On to Petacchi’s main rival, Mario Cipollini, who shared Petacchi’s defeat today. In fact the “Lion King” did even worse than the man who stole him the status of best sprinter in the business, as he finished minutes behind the first bunch. But quite paradoxically he sounded much less disappointed than Petacchi, and much less upset than in other similar (or even not so bad) circumstances in the past years of his career. Instead than about his race, he was first asked (by RAI’S Alessandra Di Stefano) to comment upon Freire’s win, and immediately praised the winner “Freire is a great rider, and this is no news: he has two World Titles n his palmares, so he knows how to win big races”. As for himself, Cipo admitted that his condition was not good enough for him to do well. “I wanted to try anyway, and I tried, but on the Cipressa I realized that my legs were not good enough, so I gave up”. Super Mario added that getting back to the roads that saw him take one of the biggest wins of his career, after more than one failed attempt, was a pleasant experience to him anyway.

Italy’s National Team coach Franco Ballerini spent a few words on Petacchi’s performance and result “I’m extremely sorry for him, he raced in the best possible way, but when you are up against such skilled riders (as Freire) you run the risk to pay dearly for every little mistake you make”.

On to another red hot favourite that didn’t live up to expectations, Paolo Bettini, who praised Freire for his accomplishment and the “well-earned victory” the man earned, but also said that his win, and the way the Spaniard got it, was no surprise at all to “the Cricket”, who is well aware of Freire’s sprinting skills in the last 30 meters of a race. Bettini himself experienced them in a recent Tirreno-Adriatico stage, where today’s winner almost pipped him on the line the way he did to Zabel today, benefiting from his rival’s overconfidence. Bettini saved a very narrow lead on that occasion, whereas Zabel didn’t at Via Roma.

This time the “Californian” (from La California hamlet in Tuscany) wasn’t a serious contender in the end, but the outcome might have been different had more riders attacked on the climbs and made things difficult for the sprinters. And even if he didn’t stop smiling and didn’t sound too upset (maybe the fact he won here one year ago anyway, and also the number of wins he already scored in this early season events, including a success in a race like Tirreno-Adriatico may explain why) he was deeply critical of the attitude of riders that “often talk of the need to be daring and go on the attack in order to avoid a bunch sprint finish, but when the time to attack comes, simply stay on other riders’ wheels. I know that in a sprint with the likes of Freire, Zabel, Petacchi and Cipo I can hardly win, that’s why I go on the attack every year. But others don’t”.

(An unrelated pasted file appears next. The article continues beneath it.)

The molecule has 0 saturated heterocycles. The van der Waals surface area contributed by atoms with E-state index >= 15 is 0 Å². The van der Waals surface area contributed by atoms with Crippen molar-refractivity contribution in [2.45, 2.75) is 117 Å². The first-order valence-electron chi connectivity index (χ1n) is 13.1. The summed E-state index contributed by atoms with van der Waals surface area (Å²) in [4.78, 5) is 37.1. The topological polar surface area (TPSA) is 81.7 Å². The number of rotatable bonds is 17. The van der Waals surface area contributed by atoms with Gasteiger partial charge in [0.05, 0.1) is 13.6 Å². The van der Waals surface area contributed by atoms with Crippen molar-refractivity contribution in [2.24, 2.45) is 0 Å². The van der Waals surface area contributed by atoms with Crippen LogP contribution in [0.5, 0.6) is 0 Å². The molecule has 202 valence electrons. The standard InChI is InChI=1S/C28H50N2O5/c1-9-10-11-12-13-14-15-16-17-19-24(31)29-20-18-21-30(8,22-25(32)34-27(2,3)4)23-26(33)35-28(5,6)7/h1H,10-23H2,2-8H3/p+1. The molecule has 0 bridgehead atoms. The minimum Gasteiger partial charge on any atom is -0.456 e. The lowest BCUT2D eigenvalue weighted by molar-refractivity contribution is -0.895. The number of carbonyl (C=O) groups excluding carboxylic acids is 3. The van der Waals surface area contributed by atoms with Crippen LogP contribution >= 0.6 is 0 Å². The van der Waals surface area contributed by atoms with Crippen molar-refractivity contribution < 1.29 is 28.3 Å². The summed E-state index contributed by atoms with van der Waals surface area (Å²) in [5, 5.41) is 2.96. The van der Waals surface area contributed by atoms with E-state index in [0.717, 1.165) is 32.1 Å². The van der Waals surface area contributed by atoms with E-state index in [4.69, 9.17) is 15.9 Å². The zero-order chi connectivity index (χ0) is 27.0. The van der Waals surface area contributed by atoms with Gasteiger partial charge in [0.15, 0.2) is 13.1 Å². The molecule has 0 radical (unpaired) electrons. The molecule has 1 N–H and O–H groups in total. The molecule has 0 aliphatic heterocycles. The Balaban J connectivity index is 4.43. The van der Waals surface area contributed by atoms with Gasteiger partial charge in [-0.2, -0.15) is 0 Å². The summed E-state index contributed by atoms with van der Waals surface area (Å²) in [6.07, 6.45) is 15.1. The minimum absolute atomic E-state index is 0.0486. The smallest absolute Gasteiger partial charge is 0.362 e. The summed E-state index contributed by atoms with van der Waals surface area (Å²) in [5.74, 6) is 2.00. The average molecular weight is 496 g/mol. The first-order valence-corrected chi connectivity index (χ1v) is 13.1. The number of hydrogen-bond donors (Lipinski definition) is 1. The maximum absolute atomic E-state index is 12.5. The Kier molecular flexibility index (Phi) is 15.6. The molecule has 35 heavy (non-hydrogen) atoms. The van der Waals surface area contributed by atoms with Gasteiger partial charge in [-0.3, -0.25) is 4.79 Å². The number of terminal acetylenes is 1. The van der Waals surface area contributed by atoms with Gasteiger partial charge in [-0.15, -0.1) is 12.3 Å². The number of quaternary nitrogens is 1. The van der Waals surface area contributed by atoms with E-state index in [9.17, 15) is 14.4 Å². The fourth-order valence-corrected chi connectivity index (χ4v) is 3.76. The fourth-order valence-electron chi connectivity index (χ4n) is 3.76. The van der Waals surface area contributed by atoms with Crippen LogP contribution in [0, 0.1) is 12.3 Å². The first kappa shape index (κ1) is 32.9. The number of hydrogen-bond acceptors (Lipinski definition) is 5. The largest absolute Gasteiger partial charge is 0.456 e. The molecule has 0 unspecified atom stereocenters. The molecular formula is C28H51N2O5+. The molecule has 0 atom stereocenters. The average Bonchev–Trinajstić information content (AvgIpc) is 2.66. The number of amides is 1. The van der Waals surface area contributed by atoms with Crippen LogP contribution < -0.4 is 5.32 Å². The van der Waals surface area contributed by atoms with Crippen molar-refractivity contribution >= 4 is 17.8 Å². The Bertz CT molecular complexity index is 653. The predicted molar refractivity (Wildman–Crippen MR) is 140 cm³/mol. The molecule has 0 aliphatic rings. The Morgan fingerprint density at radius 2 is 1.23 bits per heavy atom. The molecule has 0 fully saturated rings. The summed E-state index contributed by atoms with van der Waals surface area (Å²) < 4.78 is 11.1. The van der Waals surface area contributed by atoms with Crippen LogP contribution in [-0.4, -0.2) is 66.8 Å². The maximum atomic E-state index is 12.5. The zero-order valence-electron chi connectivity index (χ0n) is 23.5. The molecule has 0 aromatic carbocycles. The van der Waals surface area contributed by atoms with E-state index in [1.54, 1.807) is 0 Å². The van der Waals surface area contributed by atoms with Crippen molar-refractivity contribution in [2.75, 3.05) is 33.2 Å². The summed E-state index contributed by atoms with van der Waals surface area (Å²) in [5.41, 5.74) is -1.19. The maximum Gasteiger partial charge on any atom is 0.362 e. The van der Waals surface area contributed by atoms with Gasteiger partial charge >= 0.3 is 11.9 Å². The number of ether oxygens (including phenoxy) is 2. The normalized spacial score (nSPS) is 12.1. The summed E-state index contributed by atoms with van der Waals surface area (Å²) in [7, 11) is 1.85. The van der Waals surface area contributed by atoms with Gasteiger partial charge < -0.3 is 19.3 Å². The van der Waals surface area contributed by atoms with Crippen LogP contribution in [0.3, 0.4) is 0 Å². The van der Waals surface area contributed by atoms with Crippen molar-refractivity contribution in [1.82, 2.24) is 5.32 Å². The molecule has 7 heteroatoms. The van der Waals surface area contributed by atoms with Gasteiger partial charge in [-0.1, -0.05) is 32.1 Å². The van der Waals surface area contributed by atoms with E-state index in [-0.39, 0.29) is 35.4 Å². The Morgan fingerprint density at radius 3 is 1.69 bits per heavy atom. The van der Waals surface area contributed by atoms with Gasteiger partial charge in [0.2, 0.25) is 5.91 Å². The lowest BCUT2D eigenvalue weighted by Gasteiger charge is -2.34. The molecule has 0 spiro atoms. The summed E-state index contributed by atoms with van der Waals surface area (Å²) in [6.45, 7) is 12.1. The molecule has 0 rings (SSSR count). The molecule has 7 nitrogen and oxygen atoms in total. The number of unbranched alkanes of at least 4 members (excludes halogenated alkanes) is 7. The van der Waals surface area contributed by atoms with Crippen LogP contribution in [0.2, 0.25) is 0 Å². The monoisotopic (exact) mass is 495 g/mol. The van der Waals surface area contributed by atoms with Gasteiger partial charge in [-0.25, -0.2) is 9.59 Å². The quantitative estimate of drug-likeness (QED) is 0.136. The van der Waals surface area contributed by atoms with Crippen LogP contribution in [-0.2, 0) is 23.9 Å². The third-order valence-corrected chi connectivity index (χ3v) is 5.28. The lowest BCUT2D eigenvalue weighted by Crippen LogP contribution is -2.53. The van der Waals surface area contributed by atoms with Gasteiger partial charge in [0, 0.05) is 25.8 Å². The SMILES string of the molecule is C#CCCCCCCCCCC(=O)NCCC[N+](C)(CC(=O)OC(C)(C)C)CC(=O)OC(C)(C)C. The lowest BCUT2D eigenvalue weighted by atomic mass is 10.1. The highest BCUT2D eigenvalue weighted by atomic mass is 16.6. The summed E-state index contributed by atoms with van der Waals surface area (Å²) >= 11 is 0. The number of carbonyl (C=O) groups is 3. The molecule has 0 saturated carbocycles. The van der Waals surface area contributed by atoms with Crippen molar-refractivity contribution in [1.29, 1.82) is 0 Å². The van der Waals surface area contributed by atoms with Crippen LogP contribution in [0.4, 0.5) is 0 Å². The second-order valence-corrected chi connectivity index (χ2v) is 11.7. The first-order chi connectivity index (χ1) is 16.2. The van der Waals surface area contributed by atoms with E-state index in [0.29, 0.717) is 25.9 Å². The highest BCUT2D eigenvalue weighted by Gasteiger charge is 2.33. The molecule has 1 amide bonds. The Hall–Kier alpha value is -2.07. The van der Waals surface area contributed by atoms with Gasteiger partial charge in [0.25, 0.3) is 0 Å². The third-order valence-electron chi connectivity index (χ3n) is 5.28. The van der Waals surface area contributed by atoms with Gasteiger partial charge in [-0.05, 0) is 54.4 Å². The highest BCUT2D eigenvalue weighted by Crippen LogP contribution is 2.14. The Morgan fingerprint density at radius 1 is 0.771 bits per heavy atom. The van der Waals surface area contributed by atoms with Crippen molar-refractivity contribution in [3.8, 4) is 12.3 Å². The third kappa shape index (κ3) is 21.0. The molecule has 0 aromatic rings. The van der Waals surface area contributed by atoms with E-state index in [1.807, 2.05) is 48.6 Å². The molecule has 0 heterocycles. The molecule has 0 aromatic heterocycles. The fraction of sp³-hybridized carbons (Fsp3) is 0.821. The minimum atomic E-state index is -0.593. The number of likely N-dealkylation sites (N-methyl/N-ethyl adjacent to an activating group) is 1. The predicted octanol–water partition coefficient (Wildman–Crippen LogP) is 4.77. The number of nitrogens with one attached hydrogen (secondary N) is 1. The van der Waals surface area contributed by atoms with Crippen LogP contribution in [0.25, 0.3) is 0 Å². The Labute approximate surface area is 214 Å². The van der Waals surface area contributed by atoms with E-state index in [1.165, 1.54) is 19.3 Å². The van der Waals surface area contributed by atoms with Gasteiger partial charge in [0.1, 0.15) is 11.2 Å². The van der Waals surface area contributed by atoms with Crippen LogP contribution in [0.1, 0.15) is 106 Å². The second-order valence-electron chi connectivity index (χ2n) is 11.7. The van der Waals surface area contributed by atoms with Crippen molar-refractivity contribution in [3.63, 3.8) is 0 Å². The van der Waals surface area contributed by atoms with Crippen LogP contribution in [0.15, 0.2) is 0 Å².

His remarks were addressed at many in the peloton, but notably at some friends of his (like Di Luca, Figueras, Astarloa), that took quite a passive attitude in today’s race. On the contrary, he spent good words for Michele Bartoli who, in Bettini’s opinion, would have attacked for sure if a crash hadn’t taken him out of contention, and for Yaroslav Popovych, the only one who followed Bettini’s move on the Cipressa, and tried to help him “(Popovych) is always on the attack, and I hope he may get some wins, ‘cause he deserves them”.

As for Petacchi’s disappointing result, “Il Grillo” said that “I don’t know what happened to him. I saw him ride very well on ascents like Turchino and Cipressa, where he was also in the top 15 places, and with plenty of team-mates around to help him. But that’s the way MSR is. It’s a 300-km. race, a demanding race, that may take its toll on every rider, notably as the final straight in Via Roma is slightly uphill. And today Petacchi found a great Freire that was able to edge him out”.


95th Milan-Sanremo on the Daily Peloton - Links

* 95th Milan-Sanremo LIVE COVERAGE!
* Cipollini and Petacchi: A Curious Comparison
* The Poggio: Springboard to Victory
* 95th Milan-Sanremo Preview - The Parcours
* Andrea Tafi 2004
* 95th Milan-Sanremo Preview - More!
* 95th Milan-Sanremo Preview - Travelogue!
* 95th Milan-Sanremo Preview - The Contenders !
* What's up, George ?! (Hincapie interviewed in Milan)